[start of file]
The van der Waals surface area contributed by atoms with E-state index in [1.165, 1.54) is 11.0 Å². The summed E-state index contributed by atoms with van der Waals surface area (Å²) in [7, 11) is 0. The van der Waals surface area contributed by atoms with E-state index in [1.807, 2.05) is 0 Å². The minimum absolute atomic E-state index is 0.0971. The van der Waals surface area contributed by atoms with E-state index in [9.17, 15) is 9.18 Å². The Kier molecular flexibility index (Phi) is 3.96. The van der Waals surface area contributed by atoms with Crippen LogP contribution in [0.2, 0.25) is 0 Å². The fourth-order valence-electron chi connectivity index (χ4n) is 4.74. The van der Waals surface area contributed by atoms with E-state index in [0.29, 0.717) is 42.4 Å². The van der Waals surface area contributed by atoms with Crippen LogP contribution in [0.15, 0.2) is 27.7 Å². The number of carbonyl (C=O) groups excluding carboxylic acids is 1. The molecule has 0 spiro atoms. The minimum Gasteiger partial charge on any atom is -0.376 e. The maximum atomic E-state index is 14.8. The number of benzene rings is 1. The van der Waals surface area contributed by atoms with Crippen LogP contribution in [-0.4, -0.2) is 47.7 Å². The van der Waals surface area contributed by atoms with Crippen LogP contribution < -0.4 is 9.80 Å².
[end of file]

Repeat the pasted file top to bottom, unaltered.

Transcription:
The van der Waals surface area contributed by atoms with E-state index in [1.165, 1.54) is 11.0 Å². The summed E-state index contributed by atoms with van der Waals surface area (Å²) in [7, 11) is 0. The van der Waals surface area contributed by atoms with E-state index in [1.807, 2.05) is 0 Å². The minimum absolute atomic E-state index is 0.0971. The van der Waals surface area contributed by atoms with E-state index in [9.17, 15) is 9.18 Å². The Kier molecular flexibility index (Phi) is 3.96. The van der Waals surface area contributed by atoms with Crippen LogP contribution in [0.2, 0.25) is 0 Å². The fourth-order valence-electron chi connectivity index (χ4n) is 4.74. The van der Waals surface area contributed by atoms with E-state index in [0.29, 0.717) is 42.4 Å². The van der Waals surface area contributed by atoms with Crippen LogP contribution in [0.15, 0.2) is 27.7 Å². The number of carbonyl (C=O) groups excluding carboxylic acids is 1. The molecule has 0 spiro atoms. The minimum Gasteiger partial charge on any atom is -0.376 e. The maximum atomic E-state index is 14.8. The number of benzene rings is 1. The van der Waals surface area contributed by atoms with Crippen LogP contribution in [-0.4, -0.2) is 47.7 Å². The van der Waals surface area contributed by atoms with Crippen LogP contribution < -0.4 is 9.80 Å².